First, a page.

Therefore, if your camera is underexposed buy one stop according to your cameras meter, you can either: double the shutter speed, increase the aperture buy one stop, or double the ISO.
Let’s make it more concrete now. Let’s say your camera is set at a shutter speed of 1/200 of a second, ISO 200, with the aperture at f/5.6. You now want to add a stop of light because your cameras meter says you are underexposed by one stop. You can increase your aperture buy one stop from f/5 .6 to f/4.0. Again, refer to the chart above.
The point is that you can increase or decrease exposure by making the aperture larger or smaller. It is done according to a defined scale. Once you understand that scale, you will see how it fits in with shutter speed and ISO to control exposure. You can make changes to all three controls and make them work together to get the proper exposure.
How Aperture Changes Affect the Depth of Field of Your Pictures
The final step of our journey today – an perhaps the most important one – involves changes in aperture and its effect on depth of field.
If this is new territory for you, you may want to review the prior article on aperture and depth of field. The key takeaway is that a large aperture means a shallow depth of field, and conversely, a small aperture means a deep depth of field. The following chart should make the relationships clear to you:
|Aperture Setting||Size of Aperture||Light Allowed into Camera||Depth of Field|
|f/2.8||Largest on high-end zoom lenses||The Most||Shallowest|
|f/4||Largest on most zoom lenses||Very Liberal Amount||Very Shallow|
|f/5.6||Largest on cheaper zoom lenses||Liberal Amount||Somewhat shallow|
|f/8||Moderate aperture setting||Moderate Amount||Moderate|
|f/11||Smaller aperture||Restricted Amount||Deep|
|f/16||Very small aperture||Very Restricted Amt||Deeper|
|f/22||Smallest aperture on most cameras||The Least||Deepest|
The point here is that increasing the aperture to allow more light into the camera has consequences to your picture. The consequences are a decreased depth of field. Therefore, if you open up the aperture to allow more light into your camera and get a proper exposure, the background of your picture may be blurry.
The shallow depth of field might be a problem. For example, if you are shooting a landscape you will typically want the picture to be tack sharp from front to back. The shallow depth of field would create blur and potentially ruin the picture.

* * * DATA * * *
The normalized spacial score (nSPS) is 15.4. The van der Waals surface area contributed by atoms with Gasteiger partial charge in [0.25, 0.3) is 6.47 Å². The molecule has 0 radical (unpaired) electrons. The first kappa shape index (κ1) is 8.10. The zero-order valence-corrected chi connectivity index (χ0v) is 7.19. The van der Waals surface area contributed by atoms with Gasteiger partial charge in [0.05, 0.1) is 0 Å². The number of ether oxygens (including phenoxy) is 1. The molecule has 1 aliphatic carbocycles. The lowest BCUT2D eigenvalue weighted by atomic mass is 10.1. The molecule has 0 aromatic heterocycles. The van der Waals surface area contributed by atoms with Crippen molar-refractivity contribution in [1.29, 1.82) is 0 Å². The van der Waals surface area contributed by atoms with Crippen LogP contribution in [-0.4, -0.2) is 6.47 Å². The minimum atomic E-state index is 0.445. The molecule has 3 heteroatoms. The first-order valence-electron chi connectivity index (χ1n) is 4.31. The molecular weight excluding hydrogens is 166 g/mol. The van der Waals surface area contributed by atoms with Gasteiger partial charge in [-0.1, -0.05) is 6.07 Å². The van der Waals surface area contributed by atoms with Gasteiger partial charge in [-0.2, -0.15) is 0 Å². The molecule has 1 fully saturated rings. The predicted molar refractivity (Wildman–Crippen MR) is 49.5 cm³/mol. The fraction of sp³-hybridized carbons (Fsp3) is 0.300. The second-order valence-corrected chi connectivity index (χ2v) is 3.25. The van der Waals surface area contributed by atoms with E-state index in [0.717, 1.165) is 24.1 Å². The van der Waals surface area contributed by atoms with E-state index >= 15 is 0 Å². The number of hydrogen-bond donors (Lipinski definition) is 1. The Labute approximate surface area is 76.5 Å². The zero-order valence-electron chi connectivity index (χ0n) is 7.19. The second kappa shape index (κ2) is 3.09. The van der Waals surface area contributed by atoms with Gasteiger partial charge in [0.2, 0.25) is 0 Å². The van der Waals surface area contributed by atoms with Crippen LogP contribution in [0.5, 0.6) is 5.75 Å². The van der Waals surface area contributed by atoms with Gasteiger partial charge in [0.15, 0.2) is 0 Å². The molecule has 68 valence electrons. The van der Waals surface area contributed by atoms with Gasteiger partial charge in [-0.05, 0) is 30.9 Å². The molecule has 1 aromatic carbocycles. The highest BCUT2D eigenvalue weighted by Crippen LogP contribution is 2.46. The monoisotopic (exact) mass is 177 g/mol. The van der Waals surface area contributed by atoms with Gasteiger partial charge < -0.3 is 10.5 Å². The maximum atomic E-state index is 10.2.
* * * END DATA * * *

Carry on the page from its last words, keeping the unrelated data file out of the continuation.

On the other hand, the shallow depth of field might actually be desirable. For example, in portraits, you might want the background to be blurred. The shallow depth of field might make your subject stand out better and make the picture better.
Some will be quick to point out to you that aperture is not the only thing that affects depth of field. And that is true. It is also affected by the focal length and the distance between objects. But let’s be clear: aperture is most important variable. It is also the only variable you are likely to control at the moment of capture. When you are considering the proper exposure, you usually already have your shot lined up. The subject matter is defined. The relationships are set. You are down to just changing the camera controls. At that point aperture is the only one that matters with respect to depth of field.
There is no set measurement of blur and your background or other criteria for setting your aperture. You will just have to work with it and gain experience. But to help you in the meantime, here are some pictures shot at different apertures with different depth of field to help you get a better sense of things:
This may seem like a roundabout discussion, but there is a reason for that. The strict definition of aperture and the way it is measured will not help your photography one bit. But understanding how aperture size fits in with other concepts of exposure and depth of field will improve your photography significantly.